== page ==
CDC Investigates If Utah Man Developed Blood Clots From J&J Vaccine
SALT LAKE CITY, Utah – A Utah man may soon join the very short list of people who developed blood clots after getting the Johnson and Johnson Vaccine, pending confirmation from the Centers for Disease Control.
Only 17 cases of the rare side effect have been reported. What’s even rarer is that the patient is a man. The Utah doctor who treated him said there are only three known cases of men who developed blood clots.
University of Utah health officials said he was vaccinated in early April.
Everything seemed fine until ten days later when pain in his legs started.
That prompted his first trip to the emergency room where doctors discovered blood clotting in his legs.
He was treated and sent home only to develop chest pain the very next day. He ended up in the emergency room at the U.
"We still encourage the community to receive a COVID-19 vaccine. The benefits of the vaccine greatly outweigh the risk of contracting COVID-19."-Richard Orlandi, MD, Associate Chief Medical Officer for Ambulatory Health
— University of Utah Health (@UofUHealth) May 5, 2021
Dr. Yazan Abou-Ismail said he ran several tests and scans and discovered that the man had blood clotting in his lungs and that’s when he started to suspect this may be a case of vaccine-induced thrombotic thrombocytopenia or VITT.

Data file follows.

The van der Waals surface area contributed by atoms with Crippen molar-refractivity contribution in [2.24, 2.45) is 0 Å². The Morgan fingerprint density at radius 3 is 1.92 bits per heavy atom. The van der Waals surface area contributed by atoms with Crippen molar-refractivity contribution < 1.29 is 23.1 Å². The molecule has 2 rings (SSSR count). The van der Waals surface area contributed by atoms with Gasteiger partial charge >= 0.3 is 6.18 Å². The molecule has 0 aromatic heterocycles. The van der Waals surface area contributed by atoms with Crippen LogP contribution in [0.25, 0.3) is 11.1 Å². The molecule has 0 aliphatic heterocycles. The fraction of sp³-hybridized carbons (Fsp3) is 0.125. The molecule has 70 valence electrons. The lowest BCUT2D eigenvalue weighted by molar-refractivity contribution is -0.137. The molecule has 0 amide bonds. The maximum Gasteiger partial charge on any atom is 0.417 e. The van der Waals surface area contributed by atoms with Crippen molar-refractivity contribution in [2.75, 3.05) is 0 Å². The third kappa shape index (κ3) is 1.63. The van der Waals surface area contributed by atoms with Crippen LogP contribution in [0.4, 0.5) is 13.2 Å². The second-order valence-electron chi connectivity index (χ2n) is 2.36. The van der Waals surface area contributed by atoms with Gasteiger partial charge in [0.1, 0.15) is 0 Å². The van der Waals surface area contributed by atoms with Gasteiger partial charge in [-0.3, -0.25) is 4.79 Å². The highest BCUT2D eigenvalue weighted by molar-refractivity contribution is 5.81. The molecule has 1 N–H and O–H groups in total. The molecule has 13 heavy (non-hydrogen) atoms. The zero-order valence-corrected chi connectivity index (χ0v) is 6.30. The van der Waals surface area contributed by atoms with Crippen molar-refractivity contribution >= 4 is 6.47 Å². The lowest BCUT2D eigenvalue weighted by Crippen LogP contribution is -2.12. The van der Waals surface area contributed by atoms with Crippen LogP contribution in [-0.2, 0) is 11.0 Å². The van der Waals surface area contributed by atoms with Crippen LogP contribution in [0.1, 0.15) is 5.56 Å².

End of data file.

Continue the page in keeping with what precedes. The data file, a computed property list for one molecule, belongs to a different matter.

“This is an extremely rare side effect. Every time that such a side effect is being reported it’s being transparently communicated so that we learn more about it and recognize it more quickly,” Dr. Abou-Ismail said.
After several days of treatment, the patient went home and is resting.
Concerns over blood clotting prompted the CDC to put a pause on the Johnson and Johnson vaccine. The shots are going into arms again here in Utah.
Doctors urged you should not hesitate to get one.
Dr. Abou-Ismail said, “We will continue to have faith in the Johnson and Johnson vaccine here at University of Utah Health because the benefits far outweigh the risks.”
When the CDC paused the shots last month nearly 7 million shots had been administered and only six cases of VITT had been identified.
That number now is 17 cases but still, a very small number compared to the many shots given.
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